The Detroit Lions and Tennessee Titans both fired major components of their football teams this past week. Firing people is easy. Then you wake up the next day, the media is gone, the talk radio “attaboys!” have died down and you have to resume going about trying to win games in the NFL.
Which we all know, is damn hard on a good day.
Only in the NFL do franchises panic like this, based solely on record. Baseball teams have strung together back-to-back-to-back 100+ loss seasons – Nats (102, 103), Astros (106, 107, 111), and Royals (104, 106, 100) – in an effort to turn things around and get good. They didn’t blink an eye doing it. But a bad team with a rookie QB panics just because they are 1-6? They should be glad! They’ve got Mariotta AND they’ll be back up at the top of the draft next spring!
The Lions went 11-5 last year, and should have beaten the Cowboys on the road last year in the playoffs except for a bad call. They lost a game this year on another botched call, and several other close ones. So yeah, FIRE THOSE BUMS! You’ll notice the teams that can keep their hand in the fire longer than the media and fans want, tend to end up being rewarded in the end. The Giants and Steelers are models of consistent and conservative management. Even the Bengals could have fired Marvin Lewis in search of somebody “better” after a few very bad years. But they didn’t. Because they at least understand that winning is hard, but losing is easy – especially when you start firing people in a panic.
Even though ESPN laid off some 350 people and scuttled Grantland, it hardly means they aren’t still pursing ambitious new projects. Now, apparently, ESPN has begun to investigate domestic violence incidents involving NFL players. In an ESPN.com piece by Ian O’Connor that – shocker! – says Johnny Manziel should be impounded in Goodell’s “Let’s Make this Go Away” parking lot of complicated domestic violence cases, the four-letter cost-cutting cable network in the Connecticut woods was apparently not satisfied with local law enforcement closing the case without even giving anybody a ticket. So ESPN – as you will see in the piece – decided to start calling witnesses to the argument, and cross-checking their statements with what ended up in the police report. They even called the officer on the scene who wrote the report. He declined to comment. It’s lunacy. Is this new ESPN policy? Don’t take law enforcement at its word? Constant investigations? Will ESPN do this with all athlete crimes, or just domestic violence? All sports? Or just the NFL? Quick, somebody call the ombudsman up there! Oh wait that’s right. They still are without one. Cutbacks, I’m sure.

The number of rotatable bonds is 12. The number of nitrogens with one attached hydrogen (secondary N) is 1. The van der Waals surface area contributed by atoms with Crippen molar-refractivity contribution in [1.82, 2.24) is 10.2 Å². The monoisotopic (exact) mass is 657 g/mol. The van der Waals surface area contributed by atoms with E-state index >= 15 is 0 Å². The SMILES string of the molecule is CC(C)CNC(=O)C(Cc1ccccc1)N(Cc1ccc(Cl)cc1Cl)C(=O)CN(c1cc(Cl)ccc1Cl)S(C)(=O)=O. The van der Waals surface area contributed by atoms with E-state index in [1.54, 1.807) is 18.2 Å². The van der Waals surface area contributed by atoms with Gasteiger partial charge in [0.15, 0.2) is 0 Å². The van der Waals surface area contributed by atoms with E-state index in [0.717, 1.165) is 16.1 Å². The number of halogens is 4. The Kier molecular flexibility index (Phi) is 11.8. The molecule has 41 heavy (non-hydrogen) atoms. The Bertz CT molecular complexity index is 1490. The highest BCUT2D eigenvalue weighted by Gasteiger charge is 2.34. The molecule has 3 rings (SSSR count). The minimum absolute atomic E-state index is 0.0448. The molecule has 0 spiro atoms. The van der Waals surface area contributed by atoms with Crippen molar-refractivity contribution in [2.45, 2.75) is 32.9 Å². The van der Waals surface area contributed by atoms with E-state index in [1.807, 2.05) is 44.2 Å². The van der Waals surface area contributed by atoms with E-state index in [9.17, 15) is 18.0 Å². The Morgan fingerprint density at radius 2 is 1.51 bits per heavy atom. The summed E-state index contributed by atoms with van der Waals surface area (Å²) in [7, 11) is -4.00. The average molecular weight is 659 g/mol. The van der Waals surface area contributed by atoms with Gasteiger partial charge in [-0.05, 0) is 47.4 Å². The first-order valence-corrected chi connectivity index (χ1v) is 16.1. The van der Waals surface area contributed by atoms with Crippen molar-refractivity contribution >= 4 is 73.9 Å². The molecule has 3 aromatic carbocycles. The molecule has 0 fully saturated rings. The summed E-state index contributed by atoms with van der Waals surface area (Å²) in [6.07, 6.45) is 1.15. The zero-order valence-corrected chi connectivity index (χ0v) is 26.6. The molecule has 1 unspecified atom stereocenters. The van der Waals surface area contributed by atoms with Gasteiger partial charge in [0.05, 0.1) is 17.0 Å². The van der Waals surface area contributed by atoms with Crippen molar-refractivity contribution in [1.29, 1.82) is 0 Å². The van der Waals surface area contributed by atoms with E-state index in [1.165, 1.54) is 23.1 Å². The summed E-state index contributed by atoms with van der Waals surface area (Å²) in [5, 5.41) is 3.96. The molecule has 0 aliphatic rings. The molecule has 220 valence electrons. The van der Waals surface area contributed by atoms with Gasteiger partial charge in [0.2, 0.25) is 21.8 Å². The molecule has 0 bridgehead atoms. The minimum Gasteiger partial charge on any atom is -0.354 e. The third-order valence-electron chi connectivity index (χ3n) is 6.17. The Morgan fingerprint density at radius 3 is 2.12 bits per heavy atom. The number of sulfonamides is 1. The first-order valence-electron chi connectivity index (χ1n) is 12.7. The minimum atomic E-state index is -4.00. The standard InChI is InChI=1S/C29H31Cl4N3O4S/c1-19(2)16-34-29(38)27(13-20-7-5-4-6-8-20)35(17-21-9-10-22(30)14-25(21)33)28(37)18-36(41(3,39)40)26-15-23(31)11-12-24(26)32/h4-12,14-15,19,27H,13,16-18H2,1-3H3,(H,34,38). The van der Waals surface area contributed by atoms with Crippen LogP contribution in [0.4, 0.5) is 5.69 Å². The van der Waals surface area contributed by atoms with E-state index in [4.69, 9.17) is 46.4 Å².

Ray Lewis is crazy, and a phony. He’s also not very good at all at explaining football on TV. But he remains a star. Get a load of this latest Facebook sermon/rant/monologue about the need for a “new kind of swag.” It’s pure gibberish. This is the stuff of crazy cat lady doing circles in her one-bedroom apartment. So the question I keep asking myself is this: could any other ex-player get away with being a lunatic like this, and still get on network TV? Poor Trent Dilfer. He has to actually watch film and accurately diagnose why some players are underperforming. Could Dilfer cut an un-hinged rant about the need for faster service at the food court and post it to Facebook without people calling the nuthouse?